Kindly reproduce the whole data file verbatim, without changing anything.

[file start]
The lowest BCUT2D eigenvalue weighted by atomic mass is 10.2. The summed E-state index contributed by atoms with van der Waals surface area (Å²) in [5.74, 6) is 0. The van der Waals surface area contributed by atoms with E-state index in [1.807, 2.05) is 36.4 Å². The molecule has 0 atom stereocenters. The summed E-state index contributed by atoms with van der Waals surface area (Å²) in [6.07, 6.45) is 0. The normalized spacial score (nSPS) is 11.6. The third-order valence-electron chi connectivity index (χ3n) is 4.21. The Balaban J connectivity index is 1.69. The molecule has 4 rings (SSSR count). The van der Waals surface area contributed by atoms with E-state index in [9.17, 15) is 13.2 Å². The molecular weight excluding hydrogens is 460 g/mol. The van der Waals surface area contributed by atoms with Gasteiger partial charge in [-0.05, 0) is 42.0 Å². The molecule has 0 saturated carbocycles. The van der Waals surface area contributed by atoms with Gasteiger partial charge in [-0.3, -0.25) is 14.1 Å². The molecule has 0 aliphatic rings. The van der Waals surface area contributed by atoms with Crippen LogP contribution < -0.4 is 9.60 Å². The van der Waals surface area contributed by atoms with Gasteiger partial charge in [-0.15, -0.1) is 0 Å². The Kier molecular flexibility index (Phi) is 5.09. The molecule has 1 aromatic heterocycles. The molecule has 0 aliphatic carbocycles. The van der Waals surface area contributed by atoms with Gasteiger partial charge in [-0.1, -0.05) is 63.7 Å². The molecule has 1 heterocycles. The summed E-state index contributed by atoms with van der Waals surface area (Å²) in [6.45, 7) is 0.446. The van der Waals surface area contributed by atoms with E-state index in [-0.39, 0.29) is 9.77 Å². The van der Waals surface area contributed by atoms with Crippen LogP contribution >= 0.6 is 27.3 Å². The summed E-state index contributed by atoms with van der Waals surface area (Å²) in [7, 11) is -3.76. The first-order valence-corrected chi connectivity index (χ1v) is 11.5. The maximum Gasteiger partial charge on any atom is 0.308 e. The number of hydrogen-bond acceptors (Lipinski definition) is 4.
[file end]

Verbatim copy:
The lowest BCUT2D eigenvalue weighted by atomic mass is 10.2. The summed E-state index contributed by atoms with van der Waals surface area (Å²) in [5.74, 6) is 0. The van der Waals surface area contributed by atoms with E-state index in [1.807, 2.05) is 36.4 Å². The molecule has 0 atom stereocenters. The summed E-state index contributed by atoms with van der Waals surface area (Å²) in [6.07, 6.45) is 0. The normalized spacial score (nSPS) is 11.6. The third-order valence-electron chi connectivity index (χ3n) is 4.21. The Balaban J connectivity index is 1.69. The molecule has 4 rings (SSSR count). The van der Waals surface area contributed by atoms with E-state index in [9.17, 15) is 13.2 Å². The molecular weight excluding hydrogens is 460 g/mol. The van der Waals surface area contributed by atoms with Gasteiger partial charge in [-0.05, 0) is 42.0 Å². The molecule has 0 saturated carbocycles. The van der Waals surface area contributed by atoms with Gasteiger partial charge in [-0.3, -0.25) is 14.1 Å². The molecule has 0 aliphatic rings. The van der Waals surface area contributed by atoms with Crippen LogP contribution < -0.4 is 9.60 Å². The van der Waals surface area contributed by atoms with Gasteiger partial charge in [-0.15, -0.1) is 0 Å². The Kier molecular flexibility index (Phi) is 5.09. The molecule has 1 aromatic heterocycles. The molecule has 0 aliphatic carbocycles. The van der Waals surface area contributed by atoms with Gasteiger partial charge in [-0.1, -0.05) is 63.7 Å². The molecule has 1 heterocycles. The summed E-state index contributed by atoms with van der Waals surface area (Å²) in [6.45, 7) is 0.446. The van der Waals surface area contributed by atoms with E-state index in [-0.39, 0.29) is 9.77 Å². The van der Waals surface area contributed by atoms with Crippen LogP contribution >= 0.6 is 27.3 Å². The summed E-state index contributed by atoms with van der Waals surface area (Å²) in [7, 11) is -3.76. The first-order valence-corrected chi connectivity index (χ1v) is 11.5. The maximum Gasteiger partial charge on any atom is 0.308 e. The number of hydrogen-bond acceptors (Lipinski definition) is 4.